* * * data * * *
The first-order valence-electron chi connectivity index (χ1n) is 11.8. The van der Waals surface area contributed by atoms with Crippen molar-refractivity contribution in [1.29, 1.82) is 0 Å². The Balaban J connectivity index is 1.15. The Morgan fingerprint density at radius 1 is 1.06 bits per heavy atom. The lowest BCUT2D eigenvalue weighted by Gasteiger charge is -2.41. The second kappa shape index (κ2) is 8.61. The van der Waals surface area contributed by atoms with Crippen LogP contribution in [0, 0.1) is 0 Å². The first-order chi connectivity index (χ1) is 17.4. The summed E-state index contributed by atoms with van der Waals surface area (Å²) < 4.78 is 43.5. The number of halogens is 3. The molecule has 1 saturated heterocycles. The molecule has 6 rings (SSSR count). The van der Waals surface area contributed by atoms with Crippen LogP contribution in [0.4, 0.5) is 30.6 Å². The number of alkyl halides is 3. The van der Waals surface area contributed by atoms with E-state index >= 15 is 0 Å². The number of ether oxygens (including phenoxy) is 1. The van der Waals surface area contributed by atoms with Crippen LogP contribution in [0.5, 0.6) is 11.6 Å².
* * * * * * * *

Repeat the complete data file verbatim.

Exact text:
The first-order valence-electron chi connectivity index (χ1n) is 11.8. The van der Waals surface area contributed by atoms with Crippen molar-refractivity contribution in [1.29, 1.82) is 0 Å². The Balaban J connectivity index is 1.15. The Morgan fingerprint density at radius 1 is 1.06 bits per heavy atom. The lowest BCUT2D eigenvalue weighted by Gasteiger charge is -2.41. The second kappa shape index (κ2) is 8.61. The van der Waals surface area contributed by atoms with Crippen LogP contribution in [0, 0.1) is 0 Å². The first-order chi connectivity index (χ1) is 17.4. The summed E-state index contributed by atoms with van der Waals surface area (Å²) < 4.78 is 43.5. The number of halogens is 3. The molecule has 1 saturated heterocycles. The molecule has 6 rings (SSSR count). The van der Waals surface area contributed by atoms with Crippen LogP contribution in [0.4, 0.5) is 30.6 Å². The number of alkyl halides is 3. The van der Waals surface area contributed by atoms with E-state index >= 15 is 0 Å². The number of ether oxygens (including phenoxy) is 1. The van der Waals surface area contributed by atoms with Crippen LogP contribution in [0.5, 0.6) is 11.6 Å².